Singapore’s Kelley Aerospace just unveiled its supersonic boom drone: a stealth and autonomous aircraft capable of carrying out missions alongside manned jets. This is the latest entry in a long list of new high performance combat drones known as “Loyal Wingmen” introduced by countries around the world.
“The Arrow is designed to complement manned aircraft and be a force multiplier on the air battlefield,” the company explains in a backgrounder.
Unlike existing drones like the MQ-9 Reaper, this type are not remotely controlled from the ground but are members of the flying robotic team themselves.
The sleek Arrow features a carbon fiber shell and is said to have minimal radar and infrared signature. The maximum takeoff weight of 37,000 pounds is about half that of the manned F-35 Lightning II, and manufacturers say it will cost just $ 9 to $ 16 million per aircraft (depending on options) – up from more than $ 100 million for the F-35.
Kelley Aerospace says it has already taken more than 100 pre-orders for the Arrow, which will undergo flight tests in the first half of this year.
Arrow takes its place alongside several similar programs. While not all of them are equally ambitious – supersonic flight and stealth are extras – all have several things in common: they are low-cost fighters to increase numbers on the front line, and are destined to go from board to board. drawing to the track at an extraordinary speed. compared to the plane flown with and against which they will fight.
In Australia, Boeing
In the United States, the Air Force is pursuing the XQ-58A Valkyrie, his own Loyal Wingman made by Kratos. This is a smaller aircraft with a target price of just $ 3 million, but still flies over 600 mph with 1,000 pounds of missiles or bombs. The current focus is on operations with piloted fighters. In December, a Valkyrie flew in tight formation with F-22 and F-35 jets.
This highlights an essential aspect of loyal wingers: The pilots who fly alongside them and the commanders who send them into battle must have complete confidence that the new drones will perform as intended. Building that confidence can be a more difficult challenge than overcoming technical issues. Historically, American commanders did not trust or like unmanned aircraft, and even successful drone programs have often been canceled.
the Russian version, Grom seems to be still at the concept stage; Likewise, the state-owned Hindustan Aeronautics Limited (HAL) has shown its Air Combat Team System (CATS) the Aero India 2021 exhibition in Bangalore in the form of a model. The CATS Warrior will have two internal missiles and a sophisticated AESA radar. Meanwhile, the British RAF awarded a contract to build its own Lightweight and affordable fighter aircraft, described as a “loyal stand-alone winger” and is slated to fly in 2023.
In 2019, China posted the LJ-1 drone, which can serve as a target drone or a loyal wingman – the Valkyrie was similarly developed from an existing aerial target simulating a jet fighter. There is little indication of the progress of the Chinese project.
Typically, military aircraft projects progress at a leisurely pace, unfolding over decades. The F-22 Raptor Stemming from the 1981 Advanced Tactical Fighter program, the first prototype flew in 1997 and reached full operational capability in 2007, 26 years after its conception. The F-35 Lightning II started in the Common Affordable Lightweight program in 1994, the first flew in 2006 and reached initial operational capability in 2015, with some issues still taking years to resolve. Some see the F-35 still stuck in testing even now, 26 years later.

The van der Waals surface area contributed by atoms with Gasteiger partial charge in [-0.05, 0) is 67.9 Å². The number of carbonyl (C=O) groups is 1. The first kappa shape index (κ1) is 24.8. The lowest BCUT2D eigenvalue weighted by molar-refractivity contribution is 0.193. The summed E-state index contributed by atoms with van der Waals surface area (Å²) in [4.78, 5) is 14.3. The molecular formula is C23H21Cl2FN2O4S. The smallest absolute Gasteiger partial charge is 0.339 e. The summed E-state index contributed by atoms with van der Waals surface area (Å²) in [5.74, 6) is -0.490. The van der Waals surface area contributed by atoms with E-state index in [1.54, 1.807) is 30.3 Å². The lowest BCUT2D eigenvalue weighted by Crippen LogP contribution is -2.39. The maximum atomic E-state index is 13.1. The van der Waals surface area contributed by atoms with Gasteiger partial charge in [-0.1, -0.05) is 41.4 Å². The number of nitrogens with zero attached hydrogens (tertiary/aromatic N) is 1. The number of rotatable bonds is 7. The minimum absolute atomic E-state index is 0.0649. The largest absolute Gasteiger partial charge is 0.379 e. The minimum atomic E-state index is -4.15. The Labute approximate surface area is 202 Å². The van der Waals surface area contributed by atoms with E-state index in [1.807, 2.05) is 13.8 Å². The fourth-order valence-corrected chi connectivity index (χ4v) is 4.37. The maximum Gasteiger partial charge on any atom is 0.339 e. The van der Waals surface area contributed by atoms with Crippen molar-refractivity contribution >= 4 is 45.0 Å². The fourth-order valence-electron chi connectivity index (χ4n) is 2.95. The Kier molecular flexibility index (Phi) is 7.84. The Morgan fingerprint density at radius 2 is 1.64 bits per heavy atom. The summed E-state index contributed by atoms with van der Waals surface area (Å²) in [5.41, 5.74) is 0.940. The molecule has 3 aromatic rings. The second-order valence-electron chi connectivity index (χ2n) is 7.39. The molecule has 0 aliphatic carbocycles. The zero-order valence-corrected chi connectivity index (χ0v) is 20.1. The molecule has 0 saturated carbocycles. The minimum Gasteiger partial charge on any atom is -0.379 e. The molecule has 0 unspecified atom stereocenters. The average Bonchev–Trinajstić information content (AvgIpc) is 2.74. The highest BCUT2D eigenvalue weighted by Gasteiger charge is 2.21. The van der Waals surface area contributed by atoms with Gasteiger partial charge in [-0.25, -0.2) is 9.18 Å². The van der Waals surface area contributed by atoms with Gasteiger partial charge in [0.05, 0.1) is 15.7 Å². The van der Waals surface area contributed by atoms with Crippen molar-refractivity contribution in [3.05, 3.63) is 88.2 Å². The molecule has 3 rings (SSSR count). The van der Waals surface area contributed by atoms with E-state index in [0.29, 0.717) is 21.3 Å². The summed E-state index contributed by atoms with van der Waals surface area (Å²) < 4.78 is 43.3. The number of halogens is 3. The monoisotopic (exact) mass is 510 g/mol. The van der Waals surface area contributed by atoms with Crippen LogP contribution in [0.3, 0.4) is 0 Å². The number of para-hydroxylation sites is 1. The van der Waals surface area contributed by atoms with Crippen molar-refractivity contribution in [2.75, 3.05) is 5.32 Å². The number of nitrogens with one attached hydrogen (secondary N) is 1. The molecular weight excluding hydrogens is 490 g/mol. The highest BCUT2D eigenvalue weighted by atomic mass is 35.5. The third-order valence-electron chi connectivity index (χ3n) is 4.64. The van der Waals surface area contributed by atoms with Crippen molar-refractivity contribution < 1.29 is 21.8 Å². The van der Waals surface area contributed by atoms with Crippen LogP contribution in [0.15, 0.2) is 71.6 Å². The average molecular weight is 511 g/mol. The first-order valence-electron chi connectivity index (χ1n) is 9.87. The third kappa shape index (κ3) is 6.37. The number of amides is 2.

Loyal Wingman programs are happening at breakneck speed in comparison. The Valkyrie made its first flight in 2019, only two and a half years after the initial contract. Boeing’s ATS appeared in mock-up form in 2019, with the first flight two years later. The RAF also allows two years between contract award and the first flight.
With manned aircraft, much of the testing process is necessary for the safety of the pilot. When pushing the limits of a new airplane, everything has to be done step by step, checking and evaluating at each step. Other tests include everything from pull a chicken in the engine to test in giant environmental chambers to produce extremes of heat and cold, or by spraying them with salt water and ice. The situation is different for drones which are considered “attriable” – which means that the losses are acceptable where they are necessary, even unnecessary. They look more like missiles, and the safety certification is not the same issue.
No Loyal Wingman is in service yet. As mentioned earlier, the biggest hurdle in getting them up and running can be establishing their reliability and building trust with human team members. But given the time allotted to the first flight, later generations are likely to hit the pace of smartphones, not fighter jets. New digital design processes like Skunk Work’s StarDrive, which produced the Drone Speed Racer in record time, will further reduce development times.
There is little doubt that they will be formidable adversaries in the air, endowed with lightning-fast reflexes, an ability to hunt down several adversaries simultaneously and without risk nor fatigue, panic or overconfidence. AI beat a human pilot 5-0 in simulated engagements led by DARPA last year, and the AI will only get better.
The new drones are seen as auxiliaries to human pilots in an arrangement known as the manned-unmanned team. It is reminiscent of the game known as Centaur chess which had a brief heyday a few years ago when human gamers teamed up with AI to use each other’s strengths. Corn nobody talks about Centaur chess more: the machines are now too good and we have nothing to add.
“You can be my winger anytime! ”Iceman told rival pilot Maverick at the end of Top Gun.
“BS,” Maverick replies. “You can be mine.”
For now, drones are still the wingers.